This series of 58 prints,1 plus a table of contents sheet (目録), were originally published between October 1885 and November 1890 by the Tokyo publisher Matsuki Heikichi 松木平吉.2  The table of contents sheet issued by the publisher states that "fifty prints make up the complete set (五十番揃)".  Three prints not in the initial release were added over the five year publication period, as were five redesigns of original prints, eventually increasing the total print count to 58.  The seven artists contributing prints were Kobayashi Kiyochika (1847-1915) [20 prints], Mizuno Toshikata (1866-1908) [16 prints], Inoue Tankei (Yasuji) (1864-1889) [13 prints], Taiso (Tsukioka) Yoshitoshi (1839-1892) [5 prints],  Yōshū Chikanobu (1838-1912) [2 prints], Toyohara Kunichika (1835–1900) [1 print], and Hachisuka (Utagawa) Kuniaki II (1835-1888) [1 print].  All the artists, with the exception of Yōshū Chikanobu, are listed in the top scroll of the table of contents sheet.  Various colors (including blue, blue/green, and tan/brown) were used for the decorative border, and in 1902 the series was re-issued by Matsuki without borders.  

Brief texts contained within a scroll-like cartouche appearing on each print provide historical details.  The scroll composer's name is given at the end of the scroll text.  The “lofty ambition” of the title is a Confucian concept, originally from Mencius, meaning “righteous determination that would inspire others.”  The market for the series probably included former samurai, ambitious youth, and conservative intellectuals.

"[W]hen it was completed in 1890 the publisher was singled out for special recognition by the government for having sponsored such noble subject matter."3


1 The Tokyo Metropolitan Library online collection shows 50 prints and a Table of Contents sheet.  The Table of Contents lists the titles of 50 prints.  Smith in Kiyochika Artist of Meiji Japan identified 52 prints.  I have identified 58 prints from this series including five prints (Ikina, Michizane SugiwaraKesa GozenSoga Brothers and Hokiichi Hanawa) that were re-designed and re-printed, likely due to damaged or lost blocks.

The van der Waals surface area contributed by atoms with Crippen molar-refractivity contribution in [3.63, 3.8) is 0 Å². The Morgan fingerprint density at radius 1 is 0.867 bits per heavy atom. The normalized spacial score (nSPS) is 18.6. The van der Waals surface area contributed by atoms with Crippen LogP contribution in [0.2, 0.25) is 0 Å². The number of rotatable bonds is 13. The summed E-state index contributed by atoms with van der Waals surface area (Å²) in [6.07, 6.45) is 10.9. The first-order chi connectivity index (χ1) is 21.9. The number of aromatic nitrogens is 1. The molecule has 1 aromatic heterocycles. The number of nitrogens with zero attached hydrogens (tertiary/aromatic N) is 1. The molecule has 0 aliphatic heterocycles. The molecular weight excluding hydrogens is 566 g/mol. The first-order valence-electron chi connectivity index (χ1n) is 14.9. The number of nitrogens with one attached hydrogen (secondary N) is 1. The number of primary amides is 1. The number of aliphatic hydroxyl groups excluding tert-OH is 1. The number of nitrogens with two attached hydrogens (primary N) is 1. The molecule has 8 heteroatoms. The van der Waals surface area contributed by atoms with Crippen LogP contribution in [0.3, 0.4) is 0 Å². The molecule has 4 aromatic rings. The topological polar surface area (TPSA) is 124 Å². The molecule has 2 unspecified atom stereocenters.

2 Robert Schaap notes in Appendix II, p. 166 of Yoshitoshi, Masterpieces from the Ed Freis Collection, Chris Uhlenbeck and Amy Reigle Newland, Hotei Publishing, 2011 that the series originally appeared as newspaper supplements.
3 The World of the Meiji Print: Impressions of a New Civilization, Julia Meech-Pekarik, Weatherhill, 1986, p. 122.


Print Details

 IHL Catalog
 #1403
 Title or Description Kojima Takanori 児島高徳
 Series“Instructive Models of Lofty Ambition” (Kyodo risshiki 教導立志基) [note: series title also listed as  'Kyodo Risshi no Moto', ‘Kyodo risshi no motoi’, ‘Kyōdō risshi ki’ and variously translated as “Moral of success” or “Foundations of learning and achievement” or “Self-made Men Worthy of Emulation”' or “Examples of Self-made Leaders” or "Paragons of instruction and success"] 
 Artist Mizuno Toshikata (1866-1908)
 Signature
年方 
Toshikata 
 Seal of the artist Toshikata 年方 seal as shown above
 Publication Date August 1888 明治廿一年八月 日
 Publisher Matsuki Heikichi (松木平吉) proprietor of Daikokuya Heikichi [Marks: seal not shown; pub. ref. 029]
click on image to enlarge
(from right to left)
publishing and printing date: 明治廿一年八月 日  印刷 出版
[Meiji 21st year 8th month, printing and publication]
assigned number within series: 廿四 [24]
publisher information: 著印刷兼発行者  両国吉川町二番地 松木平吉 
[printer and publisher Ryōgoku Yoshikawachō 2-banchi Matsuki Heikichi]
 Impression excellent
 Colors excellent
 Condition good - almost full-size; minor marks; five small binding holes along left edge
 Genre ukiyo-e
 Miscellaneous position 24 in the Table of Contents for the series
 Format vertical oban
 H x W Paper 
 14 1/2 x 9 15/16 in. (36.8 x 25.2 cm) 
 H x W Image
 14 3/8 x 9 3/4 in. (36.5 x 24.8 cm)
 12 9/16 x 8 3/16 in. (31.9 x 20.8 cm) area inside brocade border
 Literature  
 Collections This Print
British Museum 1906,1220,0.1813; Tokyo Metropolitan Library 280-K18; Tokyo Digital Museum (Edo-Tokyo Museum) 96200385


Comments